running for their lives rapidly evacuating to higher ground somewhere
on the Aialik moraine.)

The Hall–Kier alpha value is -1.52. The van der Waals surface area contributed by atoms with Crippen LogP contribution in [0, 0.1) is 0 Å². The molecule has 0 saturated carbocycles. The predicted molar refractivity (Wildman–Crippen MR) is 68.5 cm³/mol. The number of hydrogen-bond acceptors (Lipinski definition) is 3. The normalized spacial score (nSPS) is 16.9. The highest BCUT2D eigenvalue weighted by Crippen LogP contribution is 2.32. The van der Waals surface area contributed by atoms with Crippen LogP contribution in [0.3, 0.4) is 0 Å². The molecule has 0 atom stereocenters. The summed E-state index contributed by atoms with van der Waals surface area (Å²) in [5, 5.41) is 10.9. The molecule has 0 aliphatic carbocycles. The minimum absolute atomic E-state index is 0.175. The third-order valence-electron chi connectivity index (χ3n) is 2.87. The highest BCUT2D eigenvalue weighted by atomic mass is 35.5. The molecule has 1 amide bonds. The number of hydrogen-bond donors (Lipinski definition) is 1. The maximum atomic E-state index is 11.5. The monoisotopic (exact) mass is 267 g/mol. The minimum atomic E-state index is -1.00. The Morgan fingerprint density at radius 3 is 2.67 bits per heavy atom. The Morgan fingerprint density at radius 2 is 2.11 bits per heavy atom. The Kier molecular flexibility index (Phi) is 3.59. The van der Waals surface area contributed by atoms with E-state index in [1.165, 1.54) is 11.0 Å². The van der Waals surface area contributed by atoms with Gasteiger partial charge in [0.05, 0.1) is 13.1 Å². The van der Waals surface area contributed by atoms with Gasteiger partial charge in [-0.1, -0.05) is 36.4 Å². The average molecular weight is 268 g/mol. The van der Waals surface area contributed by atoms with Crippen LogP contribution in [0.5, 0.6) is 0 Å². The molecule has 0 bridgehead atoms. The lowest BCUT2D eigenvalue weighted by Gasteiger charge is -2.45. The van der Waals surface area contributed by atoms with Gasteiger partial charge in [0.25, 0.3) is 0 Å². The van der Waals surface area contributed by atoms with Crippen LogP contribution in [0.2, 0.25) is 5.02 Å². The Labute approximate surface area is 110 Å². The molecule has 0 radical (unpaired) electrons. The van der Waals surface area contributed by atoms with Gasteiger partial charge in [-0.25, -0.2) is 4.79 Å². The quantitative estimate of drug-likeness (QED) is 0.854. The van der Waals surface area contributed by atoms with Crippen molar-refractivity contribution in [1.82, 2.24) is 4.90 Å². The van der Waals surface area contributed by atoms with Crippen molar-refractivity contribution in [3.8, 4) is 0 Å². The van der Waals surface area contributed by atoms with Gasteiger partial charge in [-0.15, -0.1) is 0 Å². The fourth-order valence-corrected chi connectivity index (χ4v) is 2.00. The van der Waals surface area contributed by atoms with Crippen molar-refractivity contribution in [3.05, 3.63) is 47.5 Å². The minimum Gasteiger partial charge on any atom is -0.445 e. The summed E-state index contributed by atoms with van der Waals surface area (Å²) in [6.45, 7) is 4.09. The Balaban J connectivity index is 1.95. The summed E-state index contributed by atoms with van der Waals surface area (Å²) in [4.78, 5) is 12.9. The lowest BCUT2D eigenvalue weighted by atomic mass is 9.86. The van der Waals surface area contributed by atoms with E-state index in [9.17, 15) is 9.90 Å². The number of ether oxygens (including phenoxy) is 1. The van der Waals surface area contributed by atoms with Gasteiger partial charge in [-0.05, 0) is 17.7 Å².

Also a bonus, there was a bear in the meadow all day today. We saw him when we went out to set up the boats, where he appeared to vaguely pay attention to our ATVs. Walking out with M at the beginning of our tour, the bear sat up long enough to give us a blank stare, and then lay back down even before M could take a picture. Walking back to the lodge five hours later, he was still in the same place, grazing on grass in the rain. Usually, guests here are afraid of bears up until the moment they actually see one. Our bears are freakishly tolerant of people, and they spend a lot of time eating grass. They are sort like cows, except with way better PR. It’s hard to be mortally terrified of an animal that won’t even bother to sit up when you walk by. Not to say that the bears aren’t dangerous, because they can be. If you surprise a bear, or get between a bear and food, or a bear and cubs, then all bets are off. But mostly, the bears aren’t interested in being predatory. They’re just here for the salmon.